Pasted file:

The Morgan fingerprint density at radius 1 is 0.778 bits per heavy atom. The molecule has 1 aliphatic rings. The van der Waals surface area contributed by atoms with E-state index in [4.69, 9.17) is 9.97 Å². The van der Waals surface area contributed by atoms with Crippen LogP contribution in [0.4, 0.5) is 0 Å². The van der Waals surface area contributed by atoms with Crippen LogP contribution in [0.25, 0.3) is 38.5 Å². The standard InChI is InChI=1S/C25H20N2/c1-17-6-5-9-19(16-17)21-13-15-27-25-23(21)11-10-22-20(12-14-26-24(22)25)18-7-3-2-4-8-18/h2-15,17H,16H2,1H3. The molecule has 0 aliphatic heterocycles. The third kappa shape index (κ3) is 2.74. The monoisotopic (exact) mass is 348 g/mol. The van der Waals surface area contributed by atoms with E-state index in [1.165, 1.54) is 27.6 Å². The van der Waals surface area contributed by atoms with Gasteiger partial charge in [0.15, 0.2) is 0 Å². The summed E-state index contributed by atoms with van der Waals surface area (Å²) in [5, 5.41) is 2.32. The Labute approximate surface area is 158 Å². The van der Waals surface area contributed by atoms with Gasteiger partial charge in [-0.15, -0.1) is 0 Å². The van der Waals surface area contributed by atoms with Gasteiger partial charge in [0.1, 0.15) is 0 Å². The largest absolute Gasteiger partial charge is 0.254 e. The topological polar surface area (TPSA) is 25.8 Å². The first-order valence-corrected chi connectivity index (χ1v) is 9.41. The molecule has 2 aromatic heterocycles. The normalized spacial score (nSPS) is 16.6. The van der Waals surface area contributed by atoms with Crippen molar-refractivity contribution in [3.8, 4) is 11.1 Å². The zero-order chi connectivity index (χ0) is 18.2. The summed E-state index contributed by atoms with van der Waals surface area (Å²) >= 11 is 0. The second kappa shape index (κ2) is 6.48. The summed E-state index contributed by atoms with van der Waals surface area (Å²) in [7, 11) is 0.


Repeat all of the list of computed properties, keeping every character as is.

The Morgan fingerprint density at radius 1 is 0.778 bits per heavy atom. The molecule has 1 aliphatic rings. The van der Waals surface area contributed by atoms with E-state index in [4.69, 9.17) is 9.97 Å². The van der Waals surface area contributed by atoms with Crippen LogP contribution in [0.4, 0.5) is 0 Å². The van der Waals surface area contributed by atoms with Crippen LogP contribution in [0.25, 0.3) is 38.5 Å². The standard InChI is InChI=1S/C25H20N2/c1-17-6-5-9-19(16-17)21-13-15-27-25-23(21)11-10-22-20(12-14-26-24(22)25)18-7-3-2-4-8-18/h2-15,17H,16H2,1H3. The molecule has 0 aliphatic heterocycles. The third kappa shape index (κ3) is 2.74. The monoisotopic (exact) mass is 348 g/mol. The van der Waals surface area contributed by atoms with E-state index in [1.165, 1.54) is 27.6 Å². The van der Waals surface area contributed by atoms with Gasteiger partial charge in [0.15, 0.2) is 0 Å². The summed E-state index contributed by atoms with van der Waals surface area (Å²) in [5, 5.41) is 2.32. The Labute approximate surface area is 158 Å². The van der Waals surface area contributed by atoms with Gasteiger partial charge in [-0.15, -0.1) is 0 Å². The van der Waals surface area contributed by atoms with Gasteiger partial charge in [0.1, 0.15) is 0 Å². The largest absolute Gasteiger partial charge is 0.254 e. The topological polar surface area (TPSA) is 25.8 Å². The first-order valence-corrected chi connectivity index (χ1v) is 9.41. The molecule has 2 aromatic heterocycles. The normalized spacial score (nSPS) is 16.6. The van der Waals surface area contributed by atoms with Crippen molar-refractivity contribution in [3.8, 4) is 11.1 Å². The zero-order chi connectivity index (χ0) is 18.2. The summed E-state index contributed by atoms with van der Waals surface area (Å²) >= 11 is 0. The second kappa shape index (κ2) is 6.48. The summed E-state index contributed by atoms with van der Waals surface area (Å²) in [7, 11) is 0.